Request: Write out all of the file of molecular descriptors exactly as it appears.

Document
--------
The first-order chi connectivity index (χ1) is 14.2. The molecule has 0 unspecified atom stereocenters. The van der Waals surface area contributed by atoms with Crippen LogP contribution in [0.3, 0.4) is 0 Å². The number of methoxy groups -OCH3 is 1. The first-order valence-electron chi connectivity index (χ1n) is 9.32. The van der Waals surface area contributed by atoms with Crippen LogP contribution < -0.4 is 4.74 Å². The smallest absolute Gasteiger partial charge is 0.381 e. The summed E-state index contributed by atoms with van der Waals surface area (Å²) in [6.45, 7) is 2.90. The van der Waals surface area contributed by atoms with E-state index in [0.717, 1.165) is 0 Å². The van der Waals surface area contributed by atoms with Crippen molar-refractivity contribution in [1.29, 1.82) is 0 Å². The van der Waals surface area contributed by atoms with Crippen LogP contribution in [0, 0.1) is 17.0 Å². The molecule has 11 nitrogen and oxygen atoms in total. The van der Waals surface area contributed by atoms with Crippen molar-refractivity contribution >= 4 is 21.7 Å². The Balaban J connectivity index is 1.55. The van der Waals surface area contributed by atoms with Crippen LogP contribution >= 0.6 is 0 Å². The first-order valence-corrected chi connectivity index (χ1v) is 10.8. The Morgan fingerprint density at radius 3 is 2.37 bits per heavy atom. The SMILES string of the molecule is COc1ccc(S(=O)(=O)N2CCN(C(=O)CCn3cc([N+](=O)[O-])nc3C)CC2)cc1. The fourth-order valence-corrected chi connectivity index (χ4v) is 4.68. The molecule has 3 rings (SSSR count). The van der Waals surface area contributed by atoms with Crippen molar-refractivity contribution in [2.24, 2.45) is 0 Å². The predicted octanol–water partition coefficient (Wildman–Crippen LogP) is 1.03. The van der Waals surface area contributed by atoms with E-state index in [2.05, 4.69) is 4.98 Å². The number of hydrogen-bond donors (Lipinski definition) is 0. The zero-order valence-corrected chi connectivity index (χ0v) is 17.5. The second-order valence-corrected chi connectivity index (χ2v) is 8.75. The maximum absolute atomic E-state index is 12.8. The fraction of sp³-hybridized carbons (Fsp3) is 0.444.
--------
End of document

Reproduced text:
The first-order chi connectivity index (χ1) is 14.2. The molecule has 0 unspecified atom stereocenters. The van der Waals surface area contributed by atoms with Crippen LogP contribution in [0.3, 0.4) is 0 Å². The number of methoxy groups -OCH3 is 1. The first-order valence-electron chi connectivity index (χ1n) is 9.32. The van der Waals surface area contributed by atoms with Crippen LogP contribution < -0.4 is 4.74 Å². The smallest absolute Gasteiger partial charge is 0.381 e. The summed E-state index contributed by atoms with van der Waals surface area (Å²) in [6.45, 7) is 2.90. The van der Waals surface area contributed by atoms with E-state index in [0.717, 1.165) is 0 Å². The van der Waals surface area contributed by atoms with Crippen molar-refractivity contribution in [1.29, 1.82) is 0 Å². The van der Waals surface area contributed by atoms with Crippen LogP contribution in [0, 0.1) is 17.0 Å². The molecule has 11 nitrogen and oxygen atoms in total. The van der Waals surface area contributed by atoms with Crippen molar-refractivity contribution >= 4 is 21.7 Å². The Balaban J connectivity index is 1.55. The van der Waals surface area contributed by atoms with Crippen LogP contribution >= 0.6 is 0 Å². The first-order valence-corrected chi connectivity index (χ1v) is 10.8. The Morgan fingerprint density at radius 3 is 2.37 bits per heavy atom. The SMILES string of the molecule is COc1ccc(S(=O)(=O)N2CCN(C(=O)CCn3cc([N+](=O)[O-])nc3C)CC2)cc1. The fourth-order valence-corrected chi connectivity index (χ4v) is 4.68. The molecule has 3 rings (SSSR count). The van der Waals surface area contributed by atoms with Crippen molar-refractivity contribution in [2.24, 2.45) is 0 Å². The predicted octanol–water partition coefficient (Wildman–Crippen LogP) is 1.03. The van der Waals surface area contributed by atoms with E-state index in [2.05, 4.69) is 4.98 Å². The number of hydrogen-bond donors (Lipinski definition) is 0. The zero-order valence-corrected chi connectivity index (χ0v) is 17.5. The second-order valence-corrected chi connectivity index (χ2v) is 8.75. The maximum absolute atomic E-state index is 12.8. The fraction of sp³-hybridized carbons (Fsp3) is 0.444.